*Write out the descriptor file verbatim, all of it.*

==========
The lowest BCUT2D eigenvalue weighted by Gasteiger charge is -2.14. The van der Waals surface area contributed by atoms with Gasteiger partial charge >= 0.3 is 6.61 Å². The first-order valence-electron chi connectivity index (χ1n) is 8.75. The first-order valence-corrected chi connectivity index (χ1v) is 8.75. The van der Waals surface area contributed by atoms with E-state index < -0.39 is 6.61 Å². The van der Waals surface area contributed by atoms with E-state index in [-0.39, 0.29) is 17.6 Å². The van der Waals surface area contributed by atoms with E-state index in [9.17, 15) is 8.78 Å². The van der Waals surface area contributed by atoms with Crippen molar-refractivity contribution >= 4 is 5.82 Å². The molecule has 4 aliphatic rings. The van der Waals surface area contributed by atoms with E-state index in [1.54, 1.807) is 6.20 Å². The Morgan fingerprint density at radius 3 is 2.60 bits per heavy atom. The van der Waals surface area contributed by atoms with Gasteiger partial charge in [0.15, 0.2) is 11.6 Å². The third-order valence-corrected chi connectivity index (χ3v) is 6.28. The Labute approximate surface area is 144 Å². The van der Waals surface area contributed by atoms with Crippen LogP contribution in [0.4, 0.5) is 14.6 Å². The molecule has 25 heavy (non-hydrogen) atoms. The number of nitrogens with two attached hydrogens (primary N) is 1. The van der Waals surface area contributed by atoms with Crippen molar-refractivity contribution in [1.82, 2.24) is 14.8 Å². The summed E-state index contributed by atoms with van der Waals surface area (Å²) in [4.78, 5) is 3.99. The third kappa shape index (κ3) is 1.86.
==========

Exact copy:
The lowest BCUT2D eigenvalue weighted by Gasteiger charge is -2.14. The van der Waals surface area contributed by atoms with Gasteiger partial charge >= 0.3 is 6.61 Å². The first-order valence-electron chi connectivity index (χ1n) is 8.75. The first-order valence-corrected chi connectivity index (χ1v) is 8.75. The van der Waals surface area contributed by atoms with E-state index < -0.39 is 6.61 Å². The van der Waals surface area contributed by atoms with E-state index in [-0.39, 0.29) is 17.6 Å². The van der Waals surface area contributed by atoms with E-state index in [9.17, 15) is 8.78 Å². The van der Waals surface area contributed by atoms with Crippen molar-refractivity contribution >= 4 is 5.82 Å². The molecule has 4 aliphatic rings. The van der Waals surface area contributed by atoms with E-state index in [1.54, 1.807) is 6.20 Å². The Morgan fingerprint density at radius 3 is 2.60 bits per heavy atom. The van der Waals surface area contributed by atoms with Gasteiger partial charge in [0.15, 0.2) is 11.6 Å². The third-order valence-corrected chi connectivity index (χ3v) is 6.28. The Labute approximate surface area is 144 Å². The van der Waals surface area contributed by atoms with Crippen LogP contribution in [0.4, 0.5) is 14.6 Å². The molecule has 25 heavy (non-hydrogen) atoms. The number of nitrogens with two attached hydrogens (primary N) is 1. The van der Waals surface area contributed by atoms with Crippen molar-refractivity contribution in [1.82, 2.24) is 14.8 Å². The summed E-state index contributed by atoms with van der Waals surface area (Å²) in [4.78, 5) is 3.99. The third kappa shape index (κ3) is 1.86.